Once a woman has a baby, Fern Selesnick says, she realizes she cannot give 100% to her career and 100% to her role as a mother.
Most women need to work for economic reasons. However, statistics show that it can be financially lucrative to delay motherhood until one has achieved a modicum of success.
A study conducted by Amalia Miller, an associate professor of Economics at the University of Virginia, shows that each year a woman delays having her first child while she is in her 20s and early 30s results in an earnings gain of 9%. This is significant, since other studies show earnings often plateau once a woman becomes a mother.
This results partly from an inability to continue advanced schooling due to the limited number of hours a woman can work due to child-care issues or her desire to be home with her family. Issues mothers discuss with Selesnick include time management, self-esteem, a realistic identity, and career changes or adaptations that must be made, since research confirms that women are still the primary caretakers in families.
Selesnick said the decisions a woman makes and her ability to advance within her company often come down to her supervisor. She cites the cases of clients who were allowed tremendous flexibility. “But some supervisors expect everything to be the same in terms of performance and availability,” she told BusinessWest.
Newalu says women must learn how to negotiate to achieve what they need to be successful as a mother and employee. “Flexibility is key. Once you have a child, you can’t control things; children get sick, have performances at school, and have accidents that require a parent to leave work,” she said.
Attorney Kathy Bernardo was working for the law offices of Bulkley, Richardson and Gelinas in Springfield when she had her first child. And although she continued at the firm, a few years later when she found out she was expecting twins, she made the decision to work part-time.
“I made a conscious decision to get myself off the partnership track — I thought it would be more than I could handle,” she explained. “I knew I couldn’t commit 100% to my firm and my family, and I wanted to be fair to everyone as well as myself.”
When she returned full-time, it took her a year before she re-established her standing within the practice. “It wasn’t easy because I had to prove to them and to myself that I could handle it, and wanted them to have wonderful data to assess,” she said.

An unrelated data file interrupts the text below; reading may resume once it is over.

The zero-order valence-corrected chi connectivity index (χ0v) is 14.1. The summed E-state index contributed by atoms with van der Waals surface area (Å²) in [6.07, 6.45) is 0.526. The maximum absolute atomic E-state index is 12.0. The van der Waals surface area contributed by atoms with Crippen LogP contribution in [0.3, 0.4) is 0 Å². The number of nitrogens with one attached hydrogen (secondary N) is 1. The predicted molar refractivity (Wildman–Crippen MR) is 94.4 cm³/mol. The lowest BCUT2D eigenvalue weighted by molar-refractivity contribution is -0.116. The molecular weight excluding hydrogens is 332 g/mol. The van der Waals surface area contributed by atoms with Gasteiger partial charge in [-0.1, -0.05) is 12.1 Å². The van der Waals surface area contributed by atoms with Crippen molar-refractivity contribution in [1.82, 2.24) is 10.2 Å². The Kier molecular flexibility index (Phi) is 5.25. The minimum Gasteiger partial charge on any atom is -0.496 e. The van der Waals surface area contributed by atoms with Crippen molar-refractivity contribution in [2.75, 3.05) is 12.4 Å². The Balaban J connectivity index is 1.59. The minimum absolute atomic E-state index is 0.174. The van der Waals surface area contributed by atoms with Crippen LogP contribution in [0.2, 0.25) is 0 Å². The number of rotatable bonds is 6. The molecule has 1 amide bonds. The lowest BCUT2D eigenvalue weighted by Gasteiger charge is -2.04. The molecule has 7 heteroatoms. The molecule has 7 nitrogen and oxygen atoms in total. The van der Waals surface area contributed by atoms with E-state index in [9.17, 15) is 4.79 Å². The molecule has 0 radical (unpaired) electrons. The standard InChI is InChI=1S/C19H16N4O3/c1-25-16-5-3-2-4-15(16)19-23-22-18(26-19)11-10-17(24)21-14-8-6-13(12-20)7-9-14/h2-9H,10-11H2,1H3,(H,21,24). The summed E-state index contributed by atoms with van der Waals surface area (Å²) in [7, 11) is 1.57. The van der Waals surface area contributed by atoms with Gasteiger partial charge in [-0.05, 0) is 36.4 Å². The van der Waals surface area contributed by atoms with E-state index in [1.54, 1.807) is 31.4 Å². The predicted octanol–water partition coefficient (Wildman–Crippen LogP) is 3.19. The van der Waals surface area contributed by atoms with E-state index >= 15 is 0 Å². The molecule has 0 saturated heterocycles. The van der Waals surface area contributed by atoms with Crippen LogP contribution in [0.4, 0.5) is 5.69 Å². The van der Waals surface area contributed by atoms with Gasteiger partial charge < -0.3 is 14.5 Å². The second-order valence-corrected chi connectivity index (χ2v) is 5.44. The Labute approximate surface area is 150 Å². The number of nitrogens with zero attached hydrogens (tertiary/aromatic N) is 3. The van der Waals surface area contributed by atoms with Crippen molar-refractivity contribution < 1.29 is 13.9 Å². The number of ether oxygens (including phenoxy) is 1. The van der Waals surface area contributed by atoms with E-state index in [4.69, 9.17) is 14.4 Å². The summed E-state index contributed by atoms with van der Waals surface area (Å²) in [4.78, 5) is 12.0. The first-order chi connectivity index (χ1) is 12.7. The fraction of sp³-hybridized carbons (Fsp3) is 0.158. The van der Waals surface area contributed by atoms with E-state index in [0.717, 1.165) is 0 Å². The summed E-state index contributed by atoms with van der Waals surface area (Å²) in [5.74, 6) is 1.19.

Bernardo achieved her goal of becoming a partner, but it took her 10 years instead of seven. “But I got where I wanted to be without sacrificing my family and was actually able to enjoy my children and be there for them in those important early years; babies demand most of your time,” she said.
Today, her children are teenagers, and she has no regrets about her decisions.
“Sometimes people feel that, if they don’t proceed as planned, they will lose their opportunity,” she said. “But I was fortunate to be somewhere where I could have that dialogue with my employer.”
Experts agree that a woman should have a frank discussion with her supervisor, manager, or someone in the company’s human-resources department before she leaves her job. They advise women to maintain relationships at work while on extended maternity leave, which has personal and professional benefits.
“It’s important for a woman’s self-esteem and confidence to feel that she still has a hand in her career and her work identity isn’t gone,” Selesnick said.
Other safeguards can help her to remain marketable. Selesnick recommends working part-time or doing volunteer work in an area that correlates to one’s career so there is not a large gap in a résumé.
Women also have a responsibility to stay current in their fields, Newalu said, adding it is especially important for those who work in information technology or other areas where change occurs rapidly.
Tricia Parolo’s career began in 1997, when she became an intern at MassMutual. In 2000, she achieved full-time status and held a variety of positions within the company until 2007, when she left to become a full-time mother.